The Racial Profiling we See

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The Fourth Amendment states the right of the people to be secure in their persons, houses, papers, and effects, against unreasonable searches and seizures, shall not be violated, and no warrants shall issue, but upon probable cause, supported by oath or affirmation, and particularly describing the place to be searched, and the persons or things to be seized. America has always seemed to pride itself on the freedom and equality that it gives to the people who live here. Although over time, what America seems to have always stand for, has seemed to simply become invisible. When we look at the amendments and that values that America has prided itself on, they have not seemed to stand strongly for what they believe. Am I saying that things have not gotten better, no? But I am saying that if you stand for something and make your beliefs so public, wouldn’t you want to abide and stand for them. Despite these rights, multiple minorities across the country suffer at the hands of police officers through racial profiling; the singling out of a person or persons as the main suspect of a crime based on their race. Many people have also suffered the loss of a loved one because police believed the suspect to be a threat based on their races, therefore, the officers use their authority to take out the threat.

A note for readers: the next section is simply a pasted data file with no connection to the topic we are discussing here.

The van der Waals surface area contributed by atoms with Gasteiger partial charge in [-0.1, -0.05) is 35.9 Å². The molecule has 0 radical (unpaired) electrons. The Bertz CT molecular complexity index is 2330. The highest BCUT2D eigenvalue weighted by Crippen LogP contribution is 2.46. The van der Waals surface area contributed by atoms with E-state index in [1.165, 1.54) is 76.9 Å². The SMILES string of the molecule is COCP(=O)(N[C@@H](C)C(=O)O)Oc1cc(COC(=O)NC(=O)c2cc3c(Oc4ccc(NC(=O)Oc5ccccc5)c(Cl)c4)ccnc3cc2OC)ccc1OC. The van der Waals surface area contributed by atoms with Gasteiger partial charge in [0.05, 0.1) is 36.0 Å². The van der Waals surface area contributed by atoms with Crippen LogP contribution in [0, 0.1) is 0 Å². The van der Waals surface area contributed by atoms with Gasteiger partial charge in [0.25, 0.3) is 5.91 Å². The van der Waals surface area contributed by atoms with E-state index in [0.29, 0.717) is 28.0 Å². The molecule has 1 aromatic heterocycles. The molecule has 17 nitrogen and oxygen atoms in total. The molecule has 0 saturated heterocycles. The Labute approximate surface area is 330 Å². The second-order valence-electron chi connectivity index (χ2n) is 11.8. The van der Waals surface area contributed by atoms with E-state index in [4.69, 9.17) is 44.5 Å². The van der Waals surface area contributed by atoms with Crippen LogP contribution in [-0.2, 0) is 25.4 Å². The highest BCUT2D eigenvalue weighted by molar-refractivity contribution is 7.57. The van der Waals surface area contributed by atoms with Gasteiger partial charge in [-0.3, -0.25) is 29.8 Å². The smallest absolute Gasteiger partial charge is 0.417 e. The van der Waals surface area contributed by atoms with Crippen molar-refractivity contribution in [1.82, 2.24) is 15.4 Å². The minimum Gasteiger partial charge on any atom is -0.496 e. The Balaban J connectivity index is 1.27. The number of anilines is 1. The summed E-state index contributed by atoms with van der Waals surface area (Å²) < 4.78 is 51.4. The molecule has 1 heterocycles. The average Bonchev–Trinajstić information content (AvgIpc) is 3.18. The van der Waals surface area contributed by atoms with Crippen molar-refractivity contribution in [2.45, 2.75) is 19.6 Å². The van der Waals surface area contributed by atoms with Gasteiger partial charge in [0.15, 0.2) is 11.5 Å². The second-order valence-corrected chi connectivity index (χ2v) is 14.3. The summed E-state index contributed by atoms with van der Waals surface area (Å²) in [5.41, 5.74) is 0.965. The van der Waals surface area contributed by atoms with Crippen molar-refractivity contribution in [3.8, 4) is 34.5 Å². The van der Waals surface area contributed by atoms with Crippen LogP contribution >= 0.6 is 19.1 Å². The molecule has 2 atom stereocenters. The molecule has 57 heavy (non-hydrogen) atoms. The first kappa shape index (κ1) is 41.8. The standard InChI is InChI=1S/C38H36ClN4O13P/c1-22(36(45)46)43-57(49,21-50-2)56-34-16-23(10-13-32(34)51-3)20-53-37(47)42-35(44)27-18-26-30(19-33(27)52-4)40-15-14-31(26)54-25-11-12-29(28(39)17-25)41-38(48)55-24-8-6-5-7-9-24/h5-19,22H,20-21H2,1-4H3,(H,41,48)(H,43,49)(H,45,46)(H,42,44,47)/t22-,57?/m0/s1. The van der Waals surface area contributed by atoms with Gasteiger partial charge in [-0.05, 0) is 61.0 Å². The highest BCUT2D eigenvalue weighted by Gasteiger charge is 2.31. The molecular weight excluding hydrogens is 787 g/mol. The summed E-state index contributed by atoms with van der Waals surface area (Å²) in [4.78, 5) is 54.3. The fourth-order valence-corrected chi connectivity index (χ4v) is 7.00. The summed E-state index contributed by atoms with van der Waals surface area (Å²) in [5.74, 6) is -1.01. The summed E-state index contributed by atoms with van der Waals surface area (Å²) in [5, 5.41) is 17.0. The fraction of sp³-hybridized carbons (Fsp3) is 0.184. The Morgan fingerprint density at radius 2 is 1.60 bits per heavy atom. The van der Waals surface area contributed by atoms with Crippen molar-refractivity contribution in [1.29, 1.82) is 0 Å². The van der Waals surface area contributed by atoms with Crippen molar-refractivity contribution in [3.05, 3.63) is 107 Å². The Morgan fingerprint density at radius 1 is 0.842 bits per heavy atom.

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Although racial profiling may make sense to police officers in the line of duty, through the eyes of the public and those affected by police actions, it is a form a racism that is not being confronted and is allowing unjust convictions and deaths. Despite the fact racism has been around for hundreds of years, the upcoming generations are now becoming more open-minded and are less likely to publicly criticize minorities. Racial profiling, however, is the one loophole of racism that America overlooks. A simple example is if you put two kids, one black and one white, more than 99% of the time, you will see not dislike or evil. Racism is not something that you are born with, rather something that you adapt to due to where you live and the environment that you are raised in. Police officials often use the practices of racial profiling to discreetly single out minority races. When I was walking at night with my friend after a football game late at night, I saw a cop and was not approached. As the cop stayed near the area, a kind of color was walking just like me and my friend, and was approached by the cop in his car. I do not know what happened after that, although it gave me a glimpse as to what it is like to be of color and how racial profiling really was a concept and act.